Mounted police officers are often thought of as part of unruly mob scenes, the horses and mounted positions used to create order in chaos.
But at the North American Police Equestrian Championships, held this weekend in Gaithersburg, those same horses used for crowd control are instead performing the intricate horse dancing known as dressage and navigating obstacle courses. Approximately 130 police officers from several states and as far away as Toronto, Ontario, participate in the two days of events, according to Ellie Trueman, sponsorship director for the event.
“It’s the one and only event they have to test their skills,” she said.
The event is held each year in a different city in North America, she said. The Montgomery County Agricultural Fairgrounds in Gaithersburg, the site of this year’s event, also played host in 2007. The event is sponsored by the Maryland National Capital Park Police Montgomery County and Prince George’s County Divisions and the United States Park Police, Truman said.
This year’s competition also included a families and horses day on Sunday, which had several interactive activities for children, she said.
In addition to competing against one another, officers also had an opportunity to discuss police techniques.
“They come from all over the United States and can compare notes,” she said. “It’s a pretty unique gathering. They can really work on their horses and skills.”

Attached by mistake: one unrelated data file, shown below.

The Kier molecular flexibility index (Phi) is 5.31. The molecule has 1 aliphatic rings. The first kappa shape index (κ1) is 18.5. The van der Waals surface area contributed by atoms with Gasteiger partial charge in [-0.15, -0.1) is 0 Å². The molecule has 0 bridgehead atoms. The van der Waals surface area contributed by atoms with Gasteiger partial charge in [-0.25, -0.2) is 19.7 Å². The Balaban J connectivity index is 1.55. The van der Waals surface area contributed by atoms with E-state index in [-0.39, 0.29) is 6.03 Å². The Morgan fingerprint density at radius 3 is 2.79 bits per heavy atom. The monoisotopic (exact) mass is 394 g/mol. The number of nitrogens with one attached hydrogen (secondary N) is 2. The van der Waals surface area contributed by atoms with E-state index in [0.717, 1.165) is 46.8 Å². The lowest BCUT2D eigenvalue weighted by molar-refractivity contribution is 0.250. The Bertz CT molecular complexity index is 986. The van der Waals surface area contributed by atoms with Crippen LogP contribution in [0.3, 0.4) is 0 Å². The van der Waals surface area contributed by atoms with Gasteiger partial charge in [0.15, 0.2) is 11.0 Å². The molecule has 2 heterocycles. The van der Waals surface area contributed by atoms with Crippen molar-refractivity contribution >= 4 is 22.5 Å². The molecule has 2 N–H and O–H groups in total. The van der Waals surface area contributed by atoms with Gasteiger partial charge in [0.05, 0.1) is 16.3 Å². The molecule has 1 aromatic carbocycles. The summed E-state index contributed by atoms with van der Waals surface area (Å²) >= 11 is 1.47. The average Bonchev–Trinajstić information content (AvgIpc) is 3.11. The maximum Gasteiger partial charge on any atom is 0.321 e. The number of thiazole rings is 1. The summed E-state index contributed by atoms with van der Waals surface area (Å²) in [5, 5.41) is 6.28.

Trueman said her favorite part of the weekend is watching the police officers from so many varied organizations and locations get together.
“The camaraderie — it’s one of the few times these mounted police get to work close together and compare notes,” she said. “They work year-round with these big animals and it’s a chance for them to be recognized for their skills.”
One of those officers who was showing off his skills was Officer Marc Fanelli, with the Maryland National Capital Park Police, Montgomery County division, who was riding his horse Ricky in the novice equitation class. The event requires several dressage techniques, and riders are graded on their horse’s abilities and their riding skills, Fanelli said.
“Equitation builds trust between the rider and the horse,” he said.
Fanelli said he’s been in three competitions with Ricky, and has been riding for five years. But his favorite part of the competitions isn’t the possibility of awards, but rather meeting officers from around the country.
“This weekend, it’s a lot of camaraderie with a lot of other agencies from around the country, and North America,” he said. “...The biggest thing is how they train. We got to learn from an instructor from Canada and share techniques. We learn from them and they learn from us. It’s a combining of efforts.”